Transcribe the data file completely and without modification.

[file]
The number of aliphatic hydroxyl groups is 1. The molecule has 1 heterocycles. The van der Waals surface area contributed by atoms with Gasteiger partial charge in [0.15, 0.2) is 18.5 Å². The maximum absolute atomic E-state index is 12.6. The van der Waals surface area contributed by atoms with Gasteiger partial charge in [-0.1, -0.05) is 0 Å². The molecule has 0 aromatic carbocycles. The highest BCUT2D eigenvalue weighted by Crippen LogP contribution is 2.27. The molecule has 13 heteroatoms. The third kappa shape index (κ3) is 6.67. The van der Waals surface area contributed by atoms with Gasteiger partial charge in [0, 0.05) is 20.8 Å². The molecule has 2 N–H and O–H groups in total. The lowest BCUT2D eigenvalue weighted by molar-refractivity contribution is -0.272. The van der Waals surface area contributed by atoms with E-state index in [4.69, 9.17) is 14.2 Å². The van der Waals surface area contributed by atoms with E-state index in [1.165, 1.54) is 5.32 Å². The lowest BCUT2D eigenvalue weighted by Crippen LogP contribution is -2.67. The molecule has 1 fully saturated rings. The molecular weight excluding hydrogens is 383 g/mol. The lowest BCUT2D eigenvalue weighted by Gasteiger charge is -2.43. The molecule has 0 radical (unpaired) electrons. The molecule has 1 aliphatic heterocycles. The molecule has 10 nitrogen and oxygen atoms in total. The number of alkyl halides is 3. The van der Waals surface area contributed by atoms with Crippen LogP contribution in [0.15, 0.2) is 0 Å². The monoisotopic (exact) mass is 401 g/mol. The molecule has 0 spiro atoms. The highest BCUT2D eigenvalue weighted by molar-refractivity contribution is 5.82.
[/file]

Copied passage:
The number of aliphatic hydroxyl groups is 1. The molecule has 1 heterocycles. The van der Waals surface area contributed by atoms with Gasteiger partial charge in [0.15, 0.2) is 18.5 Å². The maximum absolute atomic E-state index is 12.6. The van der Waals surface area contributed by atoms with Gasteiger partial charge in [-0.1, -0.05) is 0 Å². The molecule has 0 aromatic carbocycles. The highest BCUT2D eigenvalue weighted by Crippen LogP contribution is 2.27. The molecule has 13 heteroatoms. The third kappa shape index (κ3) is 6.67. The van der Waals surface area contributed by atoms with Gasteiger partial charge in [0, 0.05) is 20.8 Å². The molecule has 2 N–H and O–H groups in total. The lowest BCUT2D eigenvalue weighted by molar-refractivity contribution is -0.272. The van der Waals surface area contributed by atoms with E-state index in [4.69, 9.17) is 14.2 Å². The van der Waals surface area contributed by atoms with E-state index in [1.165, 1.54) is 5.32 Å². The lowest BCUT2D eigenvalue weighted by Crippen LogP contribution is -2.67. The molecule has 1 fully saturated rings. The molecular weight excluding hydrogens is 383 g/mol. The lowest BCUT2D eigenvalue weighted by Gasteiger charge is -2.43. The molecule has 0 radical (unpaired) electrons. The molecule has 1 aliphatic heterocycles. The molecule has 10 nitrogen and oxygen atoms in total. The number of alkyl halides is 3. The van der Waals surface area contributed by atoms with Crippen LogP contribution in [0.15, 0.2) is 0 Å². The monoisotopic (exact) mass is 401 g/mol. The molecule has 0 spiro atoms. The highest BCUT2D eigenvalue weighted by molar-refractivity contribution is 5.82.